I have no faith in doctors. So-called “experts” have no credibility with me. I have no faith in labels and I never saw the point in getting one to stick to my son, Sweet Pea. After all, the school is working with him. I don’t think their diagnosis is on target, and I found the pediatric developmental expert at Texas Children’s to be inept useless in that she asked us a lot of questions but didn’t make very many observation of her own. The fact that she did not put him with other children to observe how he interacted (or like as not, failed to interact) with them to me meant that she did not actually observe much of anything.
My gut instinct is that he has a mild form of autism. A whisper of it. Just enough to cause him to short circuit when his sensory filters prove to be a bit flawed and get overwhelmed. His schoolmate, Jack, has almost identical symptoms to my son’s and he got a diagnosis of Asperger’s Syndrome. Jack does not have Sweet Pea’s “rule rigidity” (an insistence that certain things be just so) and he seeks out social connections with his peers, which Sweet Pea does not. Whatever Jack is, Sweet Pea is. Except more so.
Jacks parents could afford to pay for a specialist who charges $1200 out-of-pocket (she does not take insurance) to get a diagnosis. My husband and I are trying to work our way out of debt; we don’t have $1200 lying around to pay out of pocket for a specialist to give us a label I couldn’t see the need for.
Until today, that is. I just needed the right news to shine the light for me, and at last I saw a point a label from a doctor that fits with what my instincts already know. I will start looking for the money.
The news stories read: Use of selective serotonin reuptake inhibitors (SSRIs) by pregnant women may increase the risk for autism spectrum disorder (ASD) in their offspring, new research suggests.
That’s about the time my blood started to boil.
“I’m taking Paxil,” I told my OB doctor on my first visit, the one where she confirmed my pregnancy. “Do you think I should quit?”
“Oh, don’t worry about that. I don’t see any need for you to stop taking it if it’s working for you. They haven’t linked it to any side effects. It should be perfectly safe,” she told me.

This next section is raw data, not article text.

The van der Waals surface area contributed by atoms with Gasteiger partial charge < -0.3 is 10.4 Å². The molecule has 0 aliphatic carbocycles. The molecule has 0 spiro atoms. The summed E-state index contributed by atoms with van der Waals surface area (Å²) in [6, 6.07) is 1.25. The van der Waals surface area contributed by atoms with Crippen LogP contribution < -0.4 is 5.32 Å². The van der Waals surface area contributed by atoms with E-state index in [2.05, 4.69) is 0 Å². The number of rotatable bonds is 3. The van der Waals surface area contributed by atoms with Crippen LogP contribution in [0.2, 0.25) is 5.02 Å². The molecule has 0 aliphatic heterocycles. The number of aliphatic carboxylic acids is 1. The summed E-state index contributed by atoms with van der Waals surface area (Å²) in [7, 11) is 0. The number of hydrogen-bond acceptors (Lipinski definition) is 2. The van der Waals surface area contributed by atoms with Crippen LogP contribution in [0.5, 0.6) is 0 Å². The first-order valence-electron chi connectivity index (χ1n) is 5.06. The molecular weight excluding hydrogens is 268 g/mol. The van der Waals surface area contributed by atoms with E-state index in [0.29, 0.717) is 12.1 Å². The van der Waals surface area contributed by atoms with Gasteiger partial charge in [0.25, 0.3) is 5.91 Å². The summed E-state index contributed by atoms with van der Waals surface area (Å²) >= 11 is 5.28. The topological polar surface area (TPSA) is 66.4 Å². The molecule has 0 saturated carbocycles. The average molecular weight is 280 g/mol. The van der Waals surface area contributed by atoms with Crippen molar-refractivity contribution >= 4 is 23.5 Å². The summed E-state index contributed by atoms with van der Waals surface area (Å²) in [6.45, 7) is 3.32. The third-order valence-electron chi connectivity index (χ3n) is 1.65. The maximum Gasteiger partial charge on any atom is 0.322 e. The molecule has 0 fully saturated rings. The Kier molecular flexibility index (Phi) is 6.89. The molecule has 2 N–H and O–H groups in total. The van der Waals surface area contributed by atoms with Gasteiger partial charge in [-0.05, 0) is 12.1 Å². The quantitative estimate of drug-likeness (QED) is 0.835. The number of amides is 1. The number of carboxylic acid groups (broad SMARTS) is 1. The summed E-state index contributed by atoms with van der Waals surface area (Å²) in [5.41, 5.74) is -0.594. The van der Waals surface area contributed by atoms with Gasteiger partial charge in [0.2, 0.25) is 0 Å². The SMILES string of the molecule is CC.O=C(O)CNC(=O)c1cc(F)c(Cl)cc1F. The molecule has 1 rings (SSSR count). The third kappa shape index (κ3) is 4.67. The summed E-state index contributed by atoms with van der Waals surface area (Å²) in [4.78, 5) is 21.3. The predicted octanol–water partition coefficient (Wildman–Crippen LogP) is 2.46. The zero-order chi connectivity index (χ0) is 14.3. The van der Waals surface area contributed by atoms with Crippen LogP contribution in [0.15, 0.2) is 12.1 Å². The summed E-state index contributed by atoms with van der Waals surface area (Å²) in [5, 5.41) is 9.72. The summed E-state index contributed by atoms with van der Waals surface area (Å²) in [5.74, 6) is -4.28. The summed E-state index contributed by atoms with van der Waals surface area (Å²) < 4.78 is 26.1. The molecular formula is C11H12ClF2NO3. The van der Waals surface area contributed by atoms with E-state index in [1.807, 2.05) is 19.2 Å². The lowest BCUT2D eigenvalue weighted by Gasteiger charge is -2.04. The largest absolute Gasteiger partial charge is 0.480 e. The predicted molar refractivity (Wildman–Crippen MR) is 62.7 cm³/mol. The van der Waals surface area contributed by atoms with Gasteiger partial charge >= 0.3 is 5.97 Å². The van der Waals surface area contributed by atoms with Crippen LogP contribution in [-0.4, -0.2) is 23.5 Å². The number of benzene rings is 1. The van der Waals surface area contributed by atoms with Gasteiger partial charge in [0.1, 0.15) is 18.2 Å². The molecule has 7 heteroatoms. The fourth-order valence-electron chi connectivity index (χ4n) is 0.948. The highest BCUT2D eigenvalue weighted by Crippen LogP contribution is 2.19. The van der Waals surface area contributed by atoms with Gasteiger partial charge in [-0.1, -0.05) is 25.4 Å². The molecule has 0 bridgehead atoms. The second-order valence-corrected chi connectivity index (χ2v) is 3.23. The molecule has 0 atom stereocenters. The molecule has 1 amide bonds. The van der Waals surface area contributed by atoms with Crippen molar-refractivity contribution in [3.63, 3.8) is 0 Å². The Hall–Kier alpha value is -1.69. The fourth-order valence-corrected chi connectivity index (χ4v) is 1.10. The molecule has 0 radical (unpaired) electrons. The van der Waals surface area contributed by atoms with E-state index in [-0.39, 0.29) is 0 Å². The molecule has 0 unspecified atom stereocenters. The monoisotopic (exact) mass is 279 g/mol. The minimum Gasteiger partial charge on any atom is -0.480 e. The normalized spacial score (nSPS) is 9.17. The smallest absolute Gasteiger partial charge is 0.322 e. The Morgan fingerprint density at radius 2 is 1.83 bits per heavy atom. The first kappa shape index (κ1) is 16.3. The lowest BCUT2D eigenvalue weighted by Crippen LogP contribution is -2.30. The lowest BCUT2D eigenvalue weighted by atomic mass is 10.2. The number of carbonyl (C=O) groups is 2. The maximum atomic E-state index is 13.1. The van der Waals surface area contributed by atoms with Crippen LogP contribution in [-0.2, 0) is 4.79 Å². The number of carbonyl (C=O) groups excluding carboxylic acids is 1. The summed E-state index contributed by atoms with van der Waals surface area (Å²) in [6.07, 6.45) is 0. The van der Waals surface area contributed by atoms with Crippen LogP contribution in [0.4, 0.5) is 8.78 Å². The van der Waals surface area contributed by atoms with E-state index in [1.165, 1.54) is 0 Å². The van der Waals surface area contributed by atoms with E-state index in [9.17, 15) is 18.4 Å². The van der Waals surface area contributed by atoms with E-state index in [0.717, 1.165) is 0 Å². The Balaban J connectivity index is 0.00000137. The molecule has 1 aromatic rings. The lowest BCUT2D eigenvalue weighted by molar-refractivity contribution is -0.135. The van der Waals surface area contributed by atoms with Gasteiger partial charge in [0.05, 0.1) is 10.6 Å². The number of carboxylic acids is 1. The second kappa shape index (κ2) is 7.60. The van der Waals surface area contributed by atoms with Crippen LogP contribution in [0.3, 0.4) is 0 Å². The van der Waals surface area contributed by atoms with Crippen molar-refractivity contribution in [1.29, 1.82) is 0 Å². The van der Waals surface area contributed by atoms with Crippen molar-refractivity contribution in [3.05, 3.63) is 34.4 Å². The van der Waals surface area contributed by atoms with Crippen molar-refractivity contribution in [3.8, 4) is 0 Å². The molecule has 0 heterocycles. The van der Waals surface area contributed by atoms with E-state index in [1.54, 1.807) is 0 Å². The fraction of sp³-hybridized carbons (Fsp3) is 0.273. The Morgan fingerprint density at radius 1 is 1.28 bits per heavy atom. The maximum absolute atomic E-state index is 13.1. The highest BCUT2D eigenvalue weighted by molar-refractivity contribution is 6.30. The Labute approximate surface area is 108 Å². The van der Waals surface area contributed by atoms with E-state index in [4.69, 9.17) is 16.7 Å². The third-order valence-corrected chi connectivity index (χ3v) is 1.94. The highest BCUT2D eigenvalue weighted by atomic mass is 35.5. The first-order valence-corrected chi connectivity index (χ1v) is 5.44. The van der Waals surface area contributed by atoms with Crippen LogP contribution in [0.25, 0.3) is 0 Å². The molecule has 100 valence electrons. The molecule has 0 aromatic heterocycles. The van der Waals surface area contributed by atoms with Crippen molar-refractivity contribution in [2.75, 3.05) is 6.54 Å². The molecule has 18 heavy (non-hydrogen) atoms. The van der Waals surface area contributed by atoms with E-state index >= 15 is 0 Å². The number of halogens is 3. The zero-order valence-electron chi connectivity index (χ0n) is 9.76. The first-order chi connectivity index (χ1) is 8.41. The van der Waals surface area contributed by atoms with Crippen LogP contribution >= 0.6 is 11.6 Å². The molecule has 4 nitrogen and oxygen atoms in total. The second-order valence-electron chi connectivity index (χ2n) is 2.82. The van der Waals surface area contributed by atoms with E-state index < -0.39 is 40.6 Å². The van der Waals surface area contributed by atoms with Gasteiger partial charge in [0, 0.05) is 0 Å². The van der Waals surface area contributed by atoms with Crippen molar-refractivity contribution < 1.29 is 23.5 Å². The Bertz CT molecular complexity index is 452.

A lot of this is my fault. I listened to my doctors, but not closely. I didn’t stop to think, at the time, that there is a difference between something being “proven safe” and something “not known to be dangerous.” If no one is looking for danger or testing for danger, they aren’t likely to find it.
There are class action lawsuits in the works. If I get my son a diagnosis, I could probably join them. Not that I expect to get rich. Only the lawyers filing the suits will get rich, and the plaintiffs will get a pittance for our pain. But this isn’t about the money for me; it’s about vengeance. And reform.
These antidepressants were not tested on pregnant women, but they were prescribed to plenty of us without question. Here is what I want: a clear distention to be made between “proven safe” and “not tested for safety in pregnant and nursing women; use with caution.” How hard can that be?
Instead of assuming that any chemical concoction that Big Pharma comes up is as safe for developing fetuses and nursing babies as it is for adults, we should ere on the side of caution and assume that it may not be. Fifty years after Thalidomide was withdrawn from the market after it was shown, we are still making the same damn mistake.
It’s hard to see danger when we are making a point not to look for it or at it. I would like to see a label on any drug where the effects on developing babies have not been studied that reads something like this: WARNING: The effects of this drug on infants in utero and newborns HAS NOT BEEN STUDIED. If you are pregnant or nursing it is not know if this drug may have a detrimental effect on your child’s development.
It turns out I took part in a large scale experiment to see if selective serotonin reuptake inhibitors had an effect on developing fetuses and nursing babies, only I didn’t know it at the time. I took Paxil until my son was about 3 months old, when I weaned myself off of them. Looking back, I should have paid more attention to the semantics: just because something has not been shown to be dangerous does not mean it is safe. Why should the drug companies look for danger when finding it can be so unprofitable?
At the very least, women should have the right to make an informed decision about whether or not they want to test a drug's effect or their children, or if they would rather demure. Because “this has not yet been proven safe” has a much different ring than “we don’t know about any dangers.” It just does.